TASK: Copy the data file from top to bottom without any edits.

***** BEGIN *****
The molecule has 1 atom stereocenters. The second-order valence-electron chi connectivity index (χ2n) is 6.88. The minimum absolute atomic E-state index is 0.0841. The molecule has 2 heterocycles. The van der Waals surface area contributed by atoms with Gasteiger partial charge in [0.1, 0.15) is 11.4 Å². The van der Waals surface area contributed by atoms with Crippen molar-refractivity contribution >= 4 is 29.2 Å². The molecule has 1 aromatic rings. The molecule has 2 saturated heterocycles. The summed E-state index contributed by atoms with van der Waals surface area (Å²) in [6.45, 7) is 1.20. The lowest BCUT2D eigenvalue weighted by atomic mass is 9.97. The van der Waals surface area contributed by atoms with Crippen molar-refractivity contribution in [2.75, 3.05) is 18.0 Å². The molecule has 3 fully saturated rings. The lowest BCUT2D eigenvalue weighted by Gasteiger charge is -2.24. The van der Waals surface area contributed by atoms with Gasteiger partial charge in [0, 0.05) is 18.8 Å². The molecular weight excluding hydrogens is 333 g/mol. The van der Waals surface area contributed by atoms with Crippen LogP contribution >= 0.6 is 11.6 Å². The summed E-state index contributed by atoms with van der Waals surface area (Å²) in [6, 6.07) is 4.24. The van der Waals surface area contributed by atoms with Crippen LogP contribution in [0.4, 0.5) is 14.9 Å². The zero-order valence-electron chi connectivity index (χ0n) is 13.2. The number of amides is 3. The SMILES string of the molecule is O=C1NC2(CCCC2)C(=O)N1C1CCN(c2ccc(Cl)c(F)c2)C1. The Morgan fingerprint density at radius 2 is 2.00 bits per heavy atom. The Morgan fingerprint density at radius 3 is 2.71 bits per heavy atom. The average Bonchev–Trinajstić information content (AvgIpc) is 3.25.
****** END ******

The molecule has 1 atom stereocenters. The second-order valence-electron chi connectivity index (χ2n) is 6.88. The minimum absolute atomic E-state index is 0.0841. The molecule has 2 heterocycles. The van der Waals surface area contributed by atoms with Gasteiger partial charge in [0.1, 0.15) is 11.4 Å². The van der Waals surface area contributed by atoms with Crippen molar-refractivity contribution >= 4 is 29.2 Å². The molecule has 1 aromatic rings. The molecule has 2 saturated heterocycles. The summed E-state index contributed by atoms with van der Waals surface area (Å²) in [6.45, 7) is 1.20. The lowest BCUT2D eigenvalue weighted by atomic mass is 9.97. The van der Waals surface area contributed by atoms with Crippen molar-refractivity contribution in [2.75, 3.05) is 18.0 Å². The molecule has 3 fully saturated rings. The lowest BCUT2D eigenvalue weighted by Gasteiger charge is -2.24. The van der Waals surface area contributed by atoms with Gasteiger partial charge in [0, 0.05) is 18.8 Å². The molecular weight excluding hydrogens is 333 g/mol. The van der Waals surface area contributed by atoms with Crippen LogP contribution >= 0.6 is 11.6 Å². The summed E-state index contributed by atoms with van der Waals surface area (Å²) in [6, 6.07) is 4.24. The van der Waals surface area contributed by atoms with Crippen LogP contribution in [0.4, 0.5) is 14.9 Å². The zero-order valence-electron chi connectivity index (χ0n) is 13.2. The number of amides is 3. The SMILES string of the molecule is O=C1NC2(CCCC2)C(=O)N1C1CCN(c2ccc(Cl)c(F)c2)C1. The Morgan fingerprint density at radius 2 is 2.00 bits per heavy atom. The Morgan fingerprint density at radius 3 is 2.71 bits per heavy atom. The average Bonchev–Trinajstić information content (AvgIpc) is 3.25.